As an ex sheep farmer I have a slight soft spot for lamb. Not much of a surprise there!

Through supplying restaurants and private individuals over the past couple of years a very clear trend started to emerge: restaurants LOVE shoulder, belly and neck. Households? Not so much, give them a leg of lamb any day.

However, there’s some good reasons why shoulder should feature in the next Sunday roast.

Let’s start at the very beginning…


Shoulder of lamb is taken from the top section of the front two legs (see image for clarification). On more than one occasion people have asked why they didn’t get four legs in their box of lamb. You have! For various physiological reasons two are shoulders.

Each shoulder contains three bones: the triangular shaped blade that as we all know makes carving a bone in shoulder slightly more tricky, the hock that joins to the bottom of the leg and a small bone that connects the two. Surrounding them is the meat and fat which gives shoulder its amazing flavour and succulence.

Depending on your butcher or supermarket, a shoulder of lamb may still have the neck fillet attached. A cylindrical joint of meat, it forms the eye piece of the chops further down the back and disappears into the round neck at the head end. Just like the shoulder it has incredible flavour and can be cooked as part of the shoulder or separately. If you haven’t tried it by itself then ask your butcher for a couple – they’re ace! (Here’s a recipe by Raymond Blanc to try, or click on his face). Shoulder isn’t a fast roasting joint like leg or rump but good things come to those who wait! The combination of the different muscle groups, marrow bones and marbled fat provide a taste sensation to be rivalled by any other joint of lamb.

Lamb has often been criticised for being a fatty and greasy meat this is because lamb fat has a higher melting point that beef or chicken. However, if you cook the shoulder nice and slowly the fat will melt into the meat and give a brilliantly succulent roasting joint. With bags of flavour.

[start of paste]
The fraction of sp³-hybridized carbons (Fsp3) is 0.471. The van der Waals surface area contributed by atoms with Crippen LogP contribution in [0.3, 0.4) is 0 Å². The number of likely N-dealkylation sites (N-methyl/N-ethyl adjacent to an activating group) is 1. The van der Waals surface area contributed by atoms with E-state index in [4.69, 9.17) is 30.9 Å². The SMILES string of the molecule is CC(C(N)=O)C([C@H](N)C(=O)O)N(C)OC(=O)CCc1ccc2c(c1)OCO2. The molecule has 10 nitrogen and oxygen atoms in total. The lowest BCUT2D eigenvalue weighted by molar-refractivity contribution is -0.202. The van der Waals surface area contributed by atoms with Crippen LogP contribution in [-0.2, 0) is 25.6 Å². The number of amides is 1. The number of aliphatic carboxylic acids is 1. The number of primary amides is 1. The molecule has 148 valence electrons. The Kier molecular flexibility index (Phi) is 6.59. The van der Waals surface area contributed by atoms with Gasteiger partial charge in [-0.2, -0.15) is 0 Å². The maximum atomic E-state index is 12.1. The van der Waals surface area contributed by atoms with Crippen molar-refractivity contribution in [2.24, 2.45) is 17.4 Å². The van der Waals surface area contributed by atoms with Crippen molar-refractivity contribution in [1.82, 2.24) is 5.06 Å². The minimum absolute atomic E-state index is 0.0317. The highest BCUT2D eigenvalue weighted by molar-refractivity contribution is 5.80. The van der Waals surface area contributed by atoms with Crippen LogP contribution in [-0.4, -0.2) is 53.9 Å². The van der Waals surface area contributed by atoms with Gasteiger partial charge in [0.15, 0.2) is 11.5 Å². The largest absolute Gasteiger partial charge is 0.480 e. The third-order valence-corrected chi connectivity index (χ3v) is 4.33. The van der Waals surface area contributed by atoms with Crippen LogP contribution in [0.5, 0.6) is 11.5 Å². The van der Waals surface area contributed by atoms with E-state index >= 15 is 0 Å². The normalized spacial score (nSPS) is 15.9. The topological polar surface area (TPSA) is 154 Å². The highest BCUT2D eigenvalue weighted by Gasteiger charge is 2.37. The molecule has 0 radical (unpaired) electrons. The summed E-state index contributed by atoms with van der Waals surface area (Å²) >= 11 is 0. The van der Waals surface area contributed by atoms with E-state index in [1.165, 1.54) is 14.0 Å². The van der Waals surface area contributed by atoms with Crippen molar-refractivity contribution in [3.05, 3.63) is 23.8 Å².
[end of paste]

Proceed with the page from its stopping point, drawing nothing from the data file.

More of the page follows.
A game of two halves

A typical whole bone in shoulder of lamb will weigh around 2kg – the size varies slightly on the breed and the age of the sheep. Small shoulders early in the spring and larger towards autumn and winter as the animal grows to its full size.

If you’re only feeding a couple of hungry mouths, or you can’t be bothered to reengineer the leftovers later in the week then a couple of kilogrammes of lamb might be a daunting prospect.Blade-side on the right, shank-side on the left. A butcher would split the joint straight down the middle, parallel to the neck fillet which is the cylindrical muscle running the length of the shoulder on the right hand side.

Thankfully there’s a sneaky way to get a slightly smaller cut of shoulder. Shoulder of lamb can be divided into two really easily by your butcher and they shouldn’t grumble or charge you anything for the privilege. If they do? Find a different butcher.

You can either have both and freeze one, or have a single half. The two halves are called blade-side and shank-side and take their names from the aforementioned bones. Blade-side is a chunkier piece but does contain the blade bone, the shank-side is a thinner piece of meat but makes up for it with the amazing flavour from the marrow bones. (Hover your mouse over the image to find out more)

Bone in? Bone Out?